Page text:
Affimer technology has been commercialised and developed by Avacta, who are developing these affinity reagents as tools for research and diagnostics and as biotherapeutics.


  1. ^ Proprietary name, owned by Avacta
  2. ^ a b c d e f g Tiede C, Bedford R, Heseltine SJ, Smith G, Wijetunga I, Ross R, et al. (June 2017). "Affimer proteins are versatile and renewable affinity reagents". eLife. 6. doi:10.7554/elife.24903. PMC 5487212. PMID 28654419.
  3. ^ a b Klont F, Hadderingh M, Horvatovich P, Ten Hacken NH, Bischoff R (August 2018). "Affimers as an Alternative to Antibodies in an Affinity LC-MS Assay for Quantification of the Soluble Receptor of Advanced Glycation End-Products (sRAGE) in Human Serum". Journal of Proteome Research. 17 (8): 2892–2899. doi:10.1021/acs.jproteome.8b00414. PMC 6079930. PMID 30005571.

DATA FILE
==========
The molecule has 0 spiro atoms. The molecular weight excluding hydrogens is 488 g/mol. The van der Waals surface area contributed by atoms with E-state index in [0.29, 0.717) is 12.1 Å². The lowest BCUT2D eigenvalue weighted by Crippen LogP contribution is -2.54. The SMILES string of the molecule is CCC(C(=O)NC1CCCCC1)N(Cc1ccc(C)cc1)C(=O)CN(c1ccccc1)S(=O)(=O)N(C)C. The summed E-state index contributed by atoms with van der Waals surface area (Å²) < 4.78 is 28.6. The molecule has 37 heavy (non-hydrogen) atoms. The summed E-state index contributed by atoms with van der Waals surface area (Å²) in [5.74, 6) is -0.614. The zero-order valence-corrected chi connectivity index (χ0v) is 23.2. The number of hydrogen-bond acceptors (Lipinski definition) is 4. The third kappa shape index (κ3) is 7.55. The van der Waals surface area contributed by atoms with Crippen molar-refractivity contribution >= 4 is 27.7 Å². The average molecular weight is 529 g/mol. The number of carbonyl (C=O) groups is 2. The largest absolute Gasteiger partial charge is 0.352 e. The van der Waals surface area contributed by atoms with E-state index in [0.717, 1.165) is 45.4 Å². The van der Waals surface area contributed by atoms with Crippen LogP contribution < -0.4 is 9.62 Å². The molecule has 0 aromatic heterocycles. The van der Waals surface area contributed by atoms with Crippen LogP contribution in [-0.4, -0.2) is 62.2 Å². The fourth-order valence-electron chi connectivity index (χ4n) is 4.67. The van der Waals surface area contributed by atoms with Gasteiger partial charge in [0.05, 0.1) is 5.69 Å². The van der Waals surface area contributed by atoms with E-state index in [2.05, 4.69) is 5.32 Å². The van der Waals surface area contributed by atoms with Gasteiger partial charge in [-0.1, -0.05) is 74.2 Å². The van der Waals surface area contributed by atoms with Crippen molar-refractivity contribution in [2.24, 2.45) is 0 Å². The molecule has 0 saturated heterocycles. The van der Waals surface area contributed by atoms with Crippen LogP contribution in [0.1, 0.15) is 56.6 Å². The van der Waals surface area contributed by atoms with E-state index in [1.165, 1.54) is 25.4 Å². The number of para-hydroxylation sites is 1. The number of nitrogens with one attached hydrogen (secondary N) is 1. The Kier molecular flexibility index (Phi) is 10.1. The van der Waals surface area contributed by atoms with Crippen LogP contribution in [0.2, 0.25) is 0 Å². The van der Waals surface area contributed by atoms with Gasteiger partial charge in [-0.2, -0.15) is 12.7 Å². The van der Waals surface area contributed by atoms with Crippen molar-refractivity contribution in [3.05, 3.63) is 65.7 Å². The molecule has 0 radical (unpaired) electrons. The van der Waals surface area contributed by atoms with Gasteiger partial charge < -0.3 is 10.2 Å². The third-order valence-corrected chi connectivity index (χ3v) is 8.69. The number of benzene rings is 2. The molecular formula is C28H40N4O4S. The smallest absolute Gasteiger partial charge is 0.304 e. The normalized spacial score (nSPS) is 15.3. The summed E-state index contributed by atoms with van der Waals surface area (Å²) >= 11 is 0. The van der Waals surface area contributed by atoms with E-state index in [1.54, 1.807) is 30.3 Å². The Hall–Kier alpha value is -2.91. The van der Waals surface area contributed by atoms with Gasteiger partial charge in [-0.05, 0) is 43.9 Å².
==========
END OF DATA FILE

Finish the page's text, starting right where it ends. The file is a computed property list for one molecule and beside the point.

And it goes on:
4. ^ "Antibody Alternatives". The Scientist Magazine®. Retrieved 2018-10-18.
  5. ^ a b c d e Sharma R, Deacon SE, Nowak D, George SE, Szymonik MP, Tang AA, Tomlinson DC, Davies AG, McPherson MJ, Wälti C (June 2016). "Label-free electrochemical impedance biosensor to detect human interleukin-8 in serum with sub-pg/ml sensitivity". Biosensors & Bioelectronics. 80: 607–613. doi:10.1016/j.bios.2016.02.028. PMC 4785862. PMID 26897263.
  6. ^ Rawlings AE, Bramble JP, Tang AA, Somner LA, Monnington AE, Cooke DJ, McPherson MJ, Tomlinson DC, Staniland SS (October 2015). "Phage display selected magnetite interacting Adhirons for shape controlled nanoparticle synthesis". Chemical Science. 6 (10): 5586–5594. doi:10.1039/C5SC01472G. PMC 5949846. PMID 29861896.